Metformin is often prescribed to our patients to prevent weight gain on antipsychotics, but recently the FDA discovered that large batches of various metformin ER formulations may be contaminated with a carcinogen. Voluntary recalls of metformin ER began in May 2020 and have continued to the present. The result is drug shortages, fear, and an unanswered question: Is it still safe to prescribe metformin?
The cause of the recall is NDMA (N-nitrosodimethylamine), not to be confused with the glutamatergic receptor NMDA (N-methyl-D-aspartate). NDMA is a carcinogen that earlier caused the recalls of several popular angiotensin II receptor blockers and the reflux medication ranitidine. NDMA is a common contaminant found in water and foods, especially cured and grilled meats, dairy products, and vegetables. NDMA is genotoxic, and prolonged exposure to elevated levels increases the risk of cancer. However, a person who takes a drug that contains NDMA at or below the FDA acceptable daily limit (96 nanograms) every day for 70 years is not expected to have an increased risk of cancer.
There are many possible sources of NDMA: the drug’s chemical structure, the manufacturing process, the packaging, and even the storage conditions. The exact source of the NDMA impurity for metformin ER remains unknown. To date, FDA testing has not found NDMA in any immediate-release metformin products, so the problem is likely related to the processing of the ER formulation. Branded metformin (Glucophage from Bristol Myers Squibb) has not been affected, although past NDMA recalls have involved both brands and generics.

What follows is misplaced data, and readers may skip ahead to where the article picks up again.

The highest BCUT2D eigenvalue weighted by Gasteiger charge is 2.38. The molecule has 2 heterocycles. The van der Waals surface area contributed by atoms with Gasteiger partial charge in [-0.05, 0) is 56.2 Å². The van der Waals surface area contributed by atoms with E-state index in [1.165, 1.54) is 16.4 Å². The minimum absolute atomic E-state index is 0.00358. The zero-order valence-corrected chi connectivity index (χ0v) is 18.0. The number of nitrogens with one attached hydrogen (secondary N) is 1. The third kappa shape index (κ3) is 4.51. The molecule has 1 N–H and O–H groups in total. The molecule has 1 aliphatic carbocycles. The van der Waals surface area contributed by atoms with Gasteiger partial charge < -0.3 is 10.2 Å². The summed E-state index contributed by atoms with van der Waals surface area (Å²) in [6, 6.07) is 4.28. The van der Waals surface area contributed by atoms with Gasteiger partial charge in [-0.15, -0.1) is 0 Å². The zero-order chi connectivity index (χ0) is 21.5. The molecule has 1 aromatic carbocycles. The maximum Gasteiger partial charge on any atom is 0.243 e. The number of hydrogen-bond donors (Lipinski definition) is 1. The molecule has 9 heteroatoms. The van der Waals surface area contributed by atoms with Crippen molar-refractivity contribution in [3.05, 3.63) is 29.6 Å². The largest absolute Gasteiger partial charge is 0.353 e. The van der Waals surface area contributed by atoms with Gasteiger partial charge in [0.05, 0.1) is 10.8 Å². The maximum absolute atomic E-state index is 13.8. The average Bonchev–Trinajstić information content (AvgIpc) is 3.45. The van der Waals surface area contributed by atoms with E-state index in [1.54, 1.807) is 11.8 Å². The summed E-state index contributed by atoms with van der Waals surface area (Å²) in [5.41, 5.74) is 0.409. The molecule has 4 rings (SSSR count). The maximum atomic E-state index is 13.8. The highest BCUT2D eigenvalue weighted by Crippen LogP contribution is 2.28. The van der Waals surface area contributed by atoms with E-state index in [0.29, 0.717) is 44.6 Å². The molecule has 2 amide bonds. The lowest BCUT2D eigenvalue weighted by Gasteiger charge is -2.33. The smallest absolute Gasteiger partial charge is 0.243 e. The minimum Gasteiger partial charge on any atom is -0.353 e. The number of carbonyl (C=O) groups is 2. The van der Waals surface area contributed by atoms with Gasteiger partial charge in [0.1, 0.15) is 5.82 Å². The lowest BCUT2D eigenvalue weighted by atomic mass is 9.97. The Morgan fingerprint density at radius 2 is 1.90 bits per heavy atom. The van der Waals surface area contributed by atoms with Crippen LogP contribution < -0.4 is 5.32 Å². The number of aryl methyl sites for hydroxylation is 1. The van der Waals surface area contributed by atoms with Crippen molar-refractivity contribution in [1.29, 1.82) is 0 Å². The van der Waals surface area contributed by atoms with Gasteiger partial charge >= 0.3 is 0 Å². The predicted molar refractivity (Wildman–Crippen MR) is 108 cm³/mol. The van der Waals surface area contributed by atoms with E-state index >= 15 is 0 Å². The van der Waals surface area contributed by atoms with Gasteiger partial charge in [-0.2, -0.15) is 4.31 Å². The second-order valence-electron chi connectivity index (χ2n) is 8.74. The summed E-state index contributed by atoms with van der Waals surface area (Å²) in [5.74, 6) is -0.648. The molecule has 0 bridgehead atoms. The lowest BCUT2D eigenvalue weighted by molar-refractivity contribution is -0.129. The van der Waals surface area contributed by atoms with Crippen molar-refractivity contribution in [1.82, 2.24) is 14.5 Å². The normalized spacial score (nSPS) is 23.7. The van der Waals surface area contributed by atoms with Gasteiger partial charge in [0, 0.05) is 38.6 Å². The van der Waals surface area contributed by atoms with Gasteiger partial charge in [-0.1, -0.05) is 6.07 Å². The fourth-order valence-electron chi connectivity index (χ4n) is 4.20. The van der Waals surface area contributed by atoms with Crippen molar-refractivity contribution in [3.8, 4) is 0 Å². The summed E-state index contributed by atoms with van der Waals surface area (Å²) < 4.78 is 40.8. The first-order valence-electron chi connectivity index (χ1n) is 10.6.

A searchable list of recalled metformin ER products can be found at this link:
There is also a “good list” of metformin ER products that were tested and found to have no detectable NDMA:
The recalled medications can be identified specifically by their National Drug Code (NDC) numbers. The NDC is a unique 10-digit, 3-segment number that identifies the labeler (first segment), the product itself (second segment), and the trade package size (third segment). The NDC should be stamped on your patient’s medication bottle label or the box it came in. You will also need the lot number, as sometimes only certain lots are recalled. This is either on the label printed by the pharmacy or stamped onto the bottle or package itself, where it may or may not be listed as “LOT.” Patients should contact their pharmacy if these identifiers are unclear.
TCPR Verdict: The safest bet is to stick with instant-release metformin until the full extent and cause of this problem is known. If this causes problematic nausea (the main drawback), patients should take it with food. If you do prescribe metformin ER, guide your patient toward a product on the FDA’s “good list.”
To learn more, listen to our 11/2/20 podcast, “The Metformin Recall.” Search for “Carlat” on your podcast store.
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